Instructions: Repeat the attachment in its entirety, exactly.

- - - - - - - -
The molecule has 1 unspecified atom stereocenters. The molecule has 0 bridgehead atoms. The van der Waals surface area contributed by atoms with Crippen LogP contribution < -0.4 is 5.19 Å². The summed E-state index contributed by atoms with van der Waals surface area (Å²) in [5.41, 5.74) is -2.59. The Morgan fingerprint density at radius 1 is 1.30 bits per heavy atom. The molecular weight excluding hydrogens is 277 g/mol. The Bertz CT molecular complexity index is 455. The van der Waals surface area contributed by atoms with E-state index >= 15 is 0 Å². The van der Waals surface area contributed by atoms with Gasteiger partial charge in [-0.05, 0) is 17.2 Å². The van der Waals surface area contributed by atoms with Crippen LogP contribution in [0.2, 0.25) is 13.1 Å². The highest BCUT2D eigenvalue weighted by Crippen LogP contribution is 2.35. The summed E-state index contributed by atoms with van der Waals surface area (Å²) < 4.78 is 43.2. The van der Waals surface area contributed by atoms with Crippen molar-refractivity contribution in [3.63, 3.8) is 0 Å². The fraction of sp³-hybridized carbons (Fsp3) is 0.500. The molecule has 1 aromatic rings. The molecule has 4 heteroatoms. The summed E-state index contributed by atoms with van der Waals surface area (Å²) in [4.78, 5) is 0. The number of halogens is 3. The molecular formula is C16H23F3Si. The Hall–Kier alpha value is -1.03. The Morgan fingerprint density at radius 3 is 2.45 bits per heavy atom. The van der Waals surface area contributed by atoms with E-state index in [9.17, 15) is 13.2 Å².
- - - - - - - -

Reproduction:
The molecule has 1 unspecified atom stereocenters. The molecule has 0 bridgehead atoms. The van der Waals surface area contributed by atoms with Crippen LogP contribution < -0.4 is 5.19 Å². The summed E-state index contributed by atoms with van der Waals surface area (Å²) in [5.41, 5.74) is -2.59. The Morgan fingerprint density at radius 1 is 1.30 bits per heavy atom. The molecular weight excluding hydrogens is 277 g/mol. The Bertz CT molecular complexity index is 455. The van der Waals surface area contributed by atoms with E-state index >= 15 is 0 Å². The van der Waals surface area contributed by atoms with Gasteiger partial charge in [-0.05, 0) is 17.2 Å². The van der Waals surface area contributed by atoms with Crippen LogP contribution in [0.2, 0.25) is 13.1 Å². The highest BCUT2D eigenvalue weighted by Crippen LogP contribution is 2.35. The summed E-state index contributed by atoms with van der Waals surface area (Å²) < 4.78 is 43.2. The van der Waals surface area contributed by atoms with Crippen molar-refractivity contribution in [3.63, 3.8) is 0 Å². The fraction of sp³-hybridized carbons (Fsp3) is 0.500. The molecule has 1 aromatic rings. The molecule has 4 heteroatoms. The summed E-state index contributed by atoms with van der Waals surface area (Å²) in [4.78, 5) is 0. The number of halogens is 3. The molecular formula is C16H23F3Si. The Hall–Kier alpha value is -1.03. The Morgan fingerprint density at radius 3 is 2.45 bits per heavy atom. The van der Waals surface area contributed by atoms with E-state index in [9.17, 15) is 13.2 Å².